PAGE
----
If you've ever met a crack head, you would feel how accurate his performance is, down to every tic, voice inflection, and manic diatribe. Furthermore, his performance as a crackhead is all the more powerful when you consider that he also plays the all-American vigilante anti-hero Bruce Wayne. His range as an actor is impressive.

Best Director: David O. Russel- The Fighter

Three out of the four main characters in this movie are nominated for an Oscar (Amy Adams, Christian Bale, Melissa Leo). The fourth is Marky Mark, who can bring a lot of interesting projects to the screen (silver or small) as an E.P., but is somewhat lacking as an actor. I have to assume the common denominator was the director, who made a mediocre story into a great film by virtue of the actors' performances, without a big budget or elaborate costumes.

Moral of the post- Scott, you aren't the only one who reads this site (or makes overly long posts, for that matter). Must see movies of the year include 127 Hours, The Fighter (much better if watched with your brother), True Grit, The King's Speech, The Social Network (I love a good smart ass), Black Swan (but only once- it was creepy).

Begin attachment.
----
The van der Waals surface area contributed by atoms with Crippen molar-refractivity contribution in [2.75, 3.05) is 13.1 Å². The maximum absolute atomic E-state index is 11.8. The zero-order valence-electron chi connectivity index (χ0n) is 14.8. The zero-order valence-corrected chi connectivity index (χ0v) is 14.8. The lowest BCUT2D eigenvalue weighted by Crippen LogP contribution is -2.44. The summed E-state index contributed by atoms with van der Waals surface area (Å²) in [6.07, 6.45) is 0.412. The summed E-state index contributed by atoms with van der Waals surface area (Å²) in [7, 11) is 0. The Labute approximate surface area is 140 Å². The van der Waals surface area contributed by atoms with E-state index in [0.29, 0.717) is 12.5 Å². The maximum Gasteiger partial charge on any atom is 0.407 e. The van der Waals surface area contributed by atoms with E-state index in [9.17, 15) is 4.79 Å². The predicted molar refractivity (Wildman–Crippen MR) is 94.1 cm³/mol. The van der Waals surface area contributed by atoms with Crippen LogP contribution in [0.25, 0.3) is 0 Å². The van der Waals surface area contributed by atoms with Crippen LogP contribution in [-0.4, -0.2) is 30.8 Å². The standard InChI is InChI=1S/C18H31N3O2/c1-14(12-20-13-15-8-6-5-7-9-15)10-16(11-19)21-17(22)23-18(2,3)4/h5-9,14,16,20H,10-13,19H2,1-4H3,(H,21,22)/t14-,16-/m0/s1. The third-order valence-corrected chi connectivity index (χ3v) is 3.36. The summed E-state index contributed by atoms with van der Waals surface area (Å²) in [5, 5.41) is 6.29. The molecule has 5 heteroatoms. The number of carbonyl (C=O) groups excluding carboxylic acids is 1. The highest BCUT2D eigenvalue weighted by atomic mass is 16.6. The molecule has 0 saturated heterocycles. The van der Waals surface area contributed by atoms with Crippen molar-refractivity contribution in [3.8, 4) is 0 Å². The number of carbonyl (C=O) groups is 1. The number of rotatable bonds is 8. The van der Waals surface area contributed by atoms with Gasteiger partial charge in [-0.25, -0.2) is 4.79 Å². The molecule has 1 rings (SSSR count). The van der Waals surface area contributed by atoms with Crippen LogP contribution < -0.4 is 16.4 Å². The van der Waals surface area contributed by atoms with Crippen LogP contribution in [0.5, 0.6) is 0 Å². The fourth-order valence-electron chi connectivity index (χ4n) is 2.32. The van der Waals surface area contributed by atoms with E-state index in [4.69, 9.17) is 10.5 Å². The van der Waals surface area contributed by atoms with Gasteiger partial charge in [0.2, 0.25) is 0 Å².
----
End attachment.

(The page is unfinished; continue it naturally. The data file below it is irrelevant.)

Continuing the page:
Also, if you can check your macho male ego, see No Strings Attached, possibly the most underrated comedy since Death at a Funeral (British version). It's probably the best movie to cover previously undocumented topics (friends with benefits/ fuck buddies) since Knocked Up. And it's vulgar as shit and you see Natalie Portman in vaious states of undress (see above).

How's that for "keeping it Shanty", young Rustic?


Thursday, February 24, 2011

To Jimbo B, et al.

This is that commercial I was talking about. Good stuff.

P.S. Am I the only one who looks at this site anymore?? Where have you assholes been?!?!?

Wednesday, February 23, 2011

Monday, February 21, 2011

Apparently this fella runs around with the mumford crowd...

Johnny Flynn.

Love it.

Here is a 'head scratcher' of a theory... LCD Soundsystem content

A clear narrative emerged pretty quickly in the wake of last week’s LCD Soundsystem ticket fiasco. Annie Lowrey tried and failed to get tickets when they went on sale at 11am on Friday, but was foiled:

Had something gone awry? I quickly checked Twitter. Nobody—really nobody, it seemed—had gotten through. Perhaps there was a problem with the site?